5 types of late-paying clients (and how to deal with them)

If you run your own business it’s likely that at some point you’re going to come across a client who doesn’t pay you on time. So what do you do when it comes to chasing payment from them? Here are some suggestions on how to work with five types of late-paying clients when it comes to getting your outstanding invoices paid.

Chronic late payers

The chronic late payer will always pay up eventually, but not before those unpaid invoices have drained away your healthy cashflow. By keeping an eye on your aged debtor report in FreeAgent, you can identify clients who frequently pay late. You can cut down on the time you take to chase chronic late payers by using FreeAgent’s automatic invoice reminder feature - just set it up before you send the invoice, then FreeAgent will do the chasing for you!

Clients that always forget your payment details

If you have a client that always seems to misplace your bank details when it’s time to pay, double-check that you’re always including your bank details on your invoices (in FreeAgent, you can do this automatically). Or, you could try offering a more immediate option by allowing your client to pay you online - in FreeAgent, you can add a payment link to your invoice email using services like GoCardless or PayPal. Your client can then just choose to pay you online via their bank account or credit card.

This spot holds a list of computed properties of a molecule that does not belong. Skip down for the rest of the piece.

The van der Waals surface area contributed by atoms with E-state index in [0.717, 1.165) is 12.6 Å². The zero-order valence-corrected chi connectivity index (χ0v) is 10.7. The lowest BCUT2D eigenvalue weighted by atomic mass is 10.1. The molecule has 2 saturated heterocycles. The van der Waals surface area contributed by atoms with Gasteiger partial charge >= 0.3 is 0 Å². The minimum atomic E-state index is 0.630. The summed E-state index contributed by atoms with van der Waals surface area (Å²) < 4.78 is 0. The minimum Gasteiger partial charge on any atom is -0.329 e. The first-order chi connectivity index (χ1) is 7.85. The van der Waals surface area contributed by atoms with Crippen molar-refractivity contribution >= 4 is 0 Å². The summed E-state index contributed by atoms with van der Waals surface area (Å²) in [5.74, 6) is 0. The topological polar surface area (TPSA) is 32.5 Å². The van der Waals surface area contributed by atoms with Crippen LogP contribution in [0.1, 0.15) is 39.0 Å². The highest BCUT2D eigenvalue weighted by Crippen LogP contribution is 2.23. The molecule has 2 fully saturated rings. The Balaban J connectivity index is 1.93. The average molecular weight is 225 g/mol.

Clients that can’t afford to pay just yet

Any business can go through unforeseen difficulties, so if a client hasn’t paid yet it may not mean that they’re not planning to pay at all - they could just be facing short-term cashflow problems. Even if you think the client won’t pay, it’s worth having the awkward conversation and picking up the phone to ask when they plan to pay you. If it is just a short-term issue with a good client, you could maintain a positive relationship with them by offering an extension rather than enforcing late charges.

Clients that can’t afford to pay for longer

A client who needs a few extra weeks to pay up is relatively manageable, but what about those who need much longer? For example, a client may have a big deal fall through and have dozens of other pressing bills to pay before they can get to yours. In these cases, demanding immediate payment or issuing late fees is unlikely to be effective, as they simply can’t afford to pay you in full yet. Instead, consider arranging some kind of payment plan with these clients, where they pay in instalments. That way, your cashflow won’t be as badly affected as it could have been.

Clients that go AWOL

There’s nothing worse than having a client who just disappears without a trace. You try to contact them to pay but they won’t return your emails or calls and you just can’t get hold of them. For these clients - some of whom probably had no intention of paying you in the first place - you’ll have to make a choice. You could hire a professional collection agency, or for smaller debts, pursue your client through the small claims court (both of which could be time consuming and end up costing you money). Or you can cut your losses, write off the invoice, and simply never work with that client again.